There are many times in life where we seem to think “that’s easier said than done”. It seems to be particularly true when we look at the teachings of Jesus in the Gospels. Jesus taught radical concepts such as loving our enemies. The words ‘enemy’ and ‘love’ seem as if they should not be in the same sentence. Yet, Jesus not only places them in the same sentence, but he makes it a command.
Jesus not only taught with words, but he exemplified with his actions. I often think of Jesus being crucified and yet he prays for forgiveness for those who are executing him. He was not just someone who told his disciples what to do, but he showed his followers what it looks like when you do it. He tells us to forgive our enemies. Then, he puts that into real life practice.
“Then Jesus said, ‘Father, forgive them, they know not what they do.’” (Luke 23:34)
They had beaten Jesus, mocked him, spit on him, scourged him, and laughed at him. They gambled for his clothing. How does Jesus respond? He prays for them. He prays for God to forgive them. If you want to forgive those who have hurt you, just as Jesus commands, then it begins with prayer for them.
We have all had people who have hurt us, betrayed or abused us, and to think of someone telling us to forgive them is sometimes difficult. Jesus expects us to be different than those who are not Christians. He calls us to a higher level of living. He calls us to true freedom in Him.
“But to you who hear I say, love your enemies, do good to those who hate you, bless those who curse you, pray for those who mistreat you. To the person who strikes you on one cheek, offer the other one as well, and from the person who takes your cloak, do not withhold even your tunic. Give to everyone who asks of you, and from the one who takes what is yours do not demand it back. Do to others as you would have them do to you. For if you love those who love you, what credit is that to you? Even sinners love those who love them. And if you do good to those who do good to you, what credit is that to you? Even sinners do the same. If you lend money to those from whom you expect repayment, what credit is that to you? Even sinners lend to sinners, and get back the same amount. But rather, love your enemies and do good to them, and lend expecting nothing back; then your reward will be great and you will be children of the Most High, for he himself is kind to the ungrateful and the wicked. Be merciful, just as your Father is merciful. Stop judging and you will not be judged. Stop condemning and you will not be condemned. Forgive and you will be forgiven. Give, and gifts will be given to you, a good measure, packed together, shaken down and overflowing, will be poured into your lap. For the measure with which you measure will in return be measured out to you.” (Luke 6:27-38)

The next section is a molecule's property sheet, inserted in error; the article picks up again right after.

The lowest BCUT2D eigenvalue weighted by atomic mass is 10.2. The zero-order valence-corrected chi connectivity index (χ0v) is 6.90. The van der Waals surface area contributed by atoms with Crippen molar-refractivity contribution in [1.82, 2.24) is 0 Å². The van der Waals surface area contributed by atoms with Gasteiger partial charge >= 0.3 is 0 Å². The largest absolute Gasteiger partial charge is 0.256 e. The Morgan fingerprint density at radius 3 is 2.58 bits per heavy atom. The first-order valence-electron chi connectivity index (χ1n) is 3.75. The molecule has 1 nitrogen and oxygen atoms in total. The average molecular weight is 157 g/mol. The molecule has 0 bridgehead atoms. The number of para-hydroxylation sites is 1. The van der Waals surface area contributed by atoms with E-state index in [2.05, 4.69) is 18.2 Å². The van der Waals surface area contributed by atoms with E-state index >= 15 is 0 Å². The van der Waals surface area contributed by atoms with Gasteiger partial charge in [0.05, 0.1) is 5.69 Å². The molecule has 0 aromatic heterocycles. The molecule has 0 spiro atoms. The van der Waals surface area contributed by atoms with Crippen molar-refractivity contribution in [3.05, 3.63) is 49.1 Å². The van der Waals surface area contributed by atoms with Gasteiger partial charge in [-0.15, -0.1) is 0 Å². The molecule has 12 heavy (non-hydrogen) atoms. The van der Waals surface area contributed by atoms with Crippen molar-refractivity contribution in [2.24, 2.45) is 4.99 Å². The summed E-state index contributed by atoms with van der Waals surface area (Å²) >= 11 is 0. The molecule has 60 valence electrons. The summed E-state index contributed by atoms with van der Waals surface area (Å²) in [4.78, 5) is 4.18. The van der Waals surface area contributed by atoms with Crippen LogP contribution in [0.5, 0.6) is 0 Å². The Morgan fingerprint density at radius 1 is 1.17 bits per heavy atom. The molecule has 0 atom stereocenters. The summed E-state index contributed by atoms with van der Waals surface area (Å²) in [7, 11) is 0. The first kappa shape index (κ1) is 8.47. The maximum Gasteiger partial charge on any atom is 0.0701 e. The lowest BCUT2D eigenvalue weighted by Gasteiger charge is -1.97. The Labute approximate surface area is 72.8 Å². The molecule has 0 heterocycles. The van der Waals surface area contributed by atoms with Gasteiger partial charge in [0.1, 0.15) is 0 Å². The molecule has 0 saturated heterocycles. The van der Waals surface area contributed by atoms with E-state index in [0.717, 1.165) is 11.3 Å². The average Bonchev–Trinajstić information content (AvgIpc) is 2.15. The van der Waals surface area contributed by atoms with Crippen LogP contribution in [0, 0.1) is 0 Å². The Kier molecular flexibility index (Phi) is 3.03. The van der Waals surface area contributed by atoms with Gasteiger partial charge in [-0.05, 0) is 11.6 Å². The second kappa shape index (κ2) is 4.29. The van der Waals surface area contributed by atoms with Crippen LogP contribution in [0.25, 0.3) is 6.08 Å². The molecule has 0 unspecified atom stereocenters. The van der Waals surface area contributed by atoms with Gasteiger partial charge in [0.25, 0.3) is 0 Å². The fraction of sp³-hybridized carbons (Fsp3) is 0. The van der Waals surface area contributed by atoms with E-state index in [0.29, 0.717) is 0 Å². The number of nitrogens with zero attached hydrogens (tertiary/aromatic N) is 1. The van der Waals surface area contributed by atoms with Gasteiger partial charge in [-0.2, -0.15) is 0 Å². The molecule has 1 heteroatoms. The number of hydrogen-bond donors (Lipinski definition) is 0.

Jesus tells us to love our enemies, but he also gives us the map for how to do it. He tells us four specific directives: stop judging, stop condemning, forgive, and give.
We must first commit to praying for our enemies. Jesus died for them just as he died for us. He desires for them to be in heaven just as he does us and we are to pray for them. We are to love them and want them to spend eternity in heaven. How often have we thought or said that we wished someone would go to hell? We, as followers of Christ, should never condemn anyone or want anyone to go to hell. It should be our desire that everyone go to heaven and it is our responsibility to acknowledge not everyone will spend eternity with Christ and the angels and saints in heaven.
As we prepare for Lent, this is the perfect time to spend time with Christ in prayer and seek to love our enemies. We can start with praying for them. As God how you can stop judging, stop condemning, forgive, and give more in your life?
Is it possible to forgive those who have hurt us or wished us harm? It is not only possible, but it is expected as Christians. When struggling with forgiveness, I often think of Pope John Paul II who went to visit the man who attempted to assassinate him. He forgave him and prayed with him and for him. Pope John Paul II exemplified the example of Christ on the cross. He forgave, prayed, and sought the eternal salvation of the one who hurt him.
That is the life we are called to live as Christians. Is that the life you are living?